“It is time for San Francisco to act on CEQA reform,” Opinion, Thursday
During Supervisor Scott Weiner’s presentation at the San Francisco Historic Preservation Commission last week urging their support of his California Environmental Quality Act changes, Weiner opened by noting that few understand CEQA, even Planning Director John Rahaim, who had joked to Weiner that after five years in California, even he, the planning director, still doesn’t understand CEQA. That, in a nutshell, is the problem.
When Rahaim was hired by then-Mayor Gavin Newsom from Seattle in 2008, he was seen as a neutral administrator of planning rules and regulations unmuddied by political partisanship. Most importantly, he wasn’t a local. He was supposed to end the legacy of Gerald Green, who had been accused of partisan politics, cronyism and unethical behavior. By 2010, there were calls for Rahaim’s removal.
Weiner shouldn’t be changing CEQA, he should be replacing the planning director with someone with a UC Berkeley degree at least. For those of us interested in San Francisco tomorrow, we need to end the incompetence in the Planning Department.
Weiner’s proposed CEQA changes are all about cronyism, corporate politics and the disenfranchisement of San Francisco residents under the guise that the housing problem is with the law, not the law enforcers.
As a taxpayer, I’m surprised that Rahaim stays in his job given that he claims to not understand CEQA. How does Weiner justify himself as being a steward of taxpayer money?
“Muni switchbacks are just symptom of larger problem,” Editorial, Opinion, March 13
Your editorial about Muni switchbacks points out that Muni needs more funds to improve service. It amazes me that you utterly fail to connect Muni’s financial problems with the ill-fated Central Subway.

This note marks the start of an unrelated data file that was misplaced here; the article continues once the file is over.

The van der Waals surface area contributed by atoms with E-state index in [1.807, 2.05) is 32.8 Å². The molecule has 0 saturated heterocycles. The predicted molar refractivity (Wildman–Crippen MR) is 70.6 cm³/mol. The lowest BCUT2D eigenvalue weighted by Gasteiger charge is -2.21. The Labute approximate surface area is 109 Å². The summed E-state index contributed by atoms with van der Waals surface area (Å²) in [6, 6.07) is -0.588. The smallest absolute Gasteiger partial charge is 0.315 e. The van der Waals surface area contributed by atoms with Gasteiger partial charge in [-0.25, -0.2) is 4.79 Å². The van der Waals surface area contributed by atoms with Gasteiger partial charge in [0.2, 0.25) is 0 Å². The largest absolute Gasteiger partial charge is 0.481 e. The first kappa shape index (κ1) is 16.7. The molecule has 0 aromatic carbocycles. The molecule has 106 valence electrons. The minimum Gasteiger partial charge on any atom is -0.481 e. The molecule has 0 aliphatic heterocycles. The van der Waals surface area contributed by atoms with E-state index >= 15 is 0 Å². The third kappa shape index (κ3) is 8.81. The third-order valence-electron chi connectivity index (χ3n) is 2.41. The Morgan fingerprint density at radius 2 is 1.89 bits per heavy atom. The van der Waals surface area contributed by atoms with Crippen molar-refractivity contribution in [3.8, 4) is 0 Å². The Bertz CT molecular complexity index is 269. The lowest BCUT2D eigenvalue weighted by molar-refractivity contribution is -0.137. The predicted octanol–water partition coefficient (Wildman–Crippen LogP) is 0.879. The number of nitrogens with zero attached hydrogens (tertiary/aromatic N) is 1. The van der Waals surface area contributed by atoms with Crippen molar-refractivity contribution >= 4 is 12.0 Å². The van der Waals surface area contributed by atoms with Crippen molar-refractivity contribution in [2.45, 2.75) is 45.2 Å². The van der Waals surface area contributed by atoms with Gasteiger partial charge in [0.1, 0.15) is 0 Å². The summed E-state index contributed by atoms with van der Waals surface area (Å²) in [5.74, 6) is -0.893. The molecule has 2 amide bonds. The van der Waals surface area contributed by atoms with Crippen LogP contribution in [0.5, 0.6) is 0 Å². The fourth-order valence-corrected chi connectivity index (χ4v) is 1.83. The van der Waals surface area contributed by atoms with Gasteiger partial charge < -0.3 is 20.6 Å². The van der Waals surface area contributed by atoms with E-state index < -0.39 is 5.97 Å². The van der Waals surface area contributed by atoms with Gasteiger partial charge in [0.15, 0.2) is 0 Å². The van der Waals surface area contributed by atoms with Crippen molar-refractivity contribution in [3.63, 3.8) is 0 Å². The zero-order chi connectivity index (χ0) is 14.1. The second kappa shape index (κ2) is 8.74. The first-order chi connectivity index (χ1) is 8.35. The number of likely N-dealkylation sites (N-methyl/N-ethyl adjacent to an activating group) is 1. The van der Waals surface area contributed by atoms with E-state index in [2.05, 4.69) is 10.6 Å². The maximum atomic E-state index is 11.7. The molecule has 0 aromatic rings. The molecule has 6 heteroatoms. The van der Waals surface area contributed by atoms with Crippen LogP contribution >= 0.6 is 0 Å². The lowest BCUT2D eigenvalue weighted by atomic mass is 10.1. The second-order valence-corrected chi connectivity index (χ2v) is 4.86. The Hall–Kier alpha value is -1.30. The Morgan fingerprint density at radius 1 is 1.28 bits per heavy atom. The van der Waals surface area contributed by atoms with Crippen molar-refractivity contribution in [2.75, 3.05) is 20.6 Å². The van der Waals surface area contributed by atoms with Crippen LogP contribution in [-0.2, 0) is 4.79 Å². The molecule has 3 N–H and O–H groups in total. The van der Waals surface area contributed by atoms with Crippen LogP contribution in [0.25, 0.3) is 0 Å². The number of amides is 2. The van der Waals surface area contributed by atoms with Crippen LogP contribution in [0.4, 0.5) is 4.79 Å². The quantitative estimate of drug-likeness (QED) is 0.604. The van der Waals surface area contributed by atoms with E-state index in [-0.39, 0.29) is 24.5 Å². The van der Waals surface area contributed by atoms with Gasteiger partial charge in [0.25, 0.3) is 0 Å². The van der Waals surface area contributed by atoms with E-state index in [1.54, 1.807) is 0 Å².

As you know, the San Francisco Municipal Transportation Agency is seeking to take $9.1 million out of Muni funds to extract the tunnel-boring machinery at the Pagoda Palace theater site. But that is chump change compared to likely huge cost overruns in the subway project itself.
One study estimated that the subway may cost as much as $400 million more than the current $1.6 billion budget, and all of that money will have to come solely from the city of San Francisco. Please connect the dots, and when you do, you will have to come to the conclusion that the Central Subway boondoggle threatens to derail better Muni service.
“Feinstein: NRA intimidates on gun legislation,” News, Thursday
While the National Rifle Association has much to answer for in regards to its opposition to most gun-control legislation, U.S. Sen. Dianne Feinstein should be pointing her finger at her cowardly fellow members of Congress who cower before the NRA instead of doing what’s best for America.
Who needs an assault weapon anyway? Perhaps in the next election, we should find out who the NRA is supporting and opposing, and vote accordingly.
Ralph E. Stone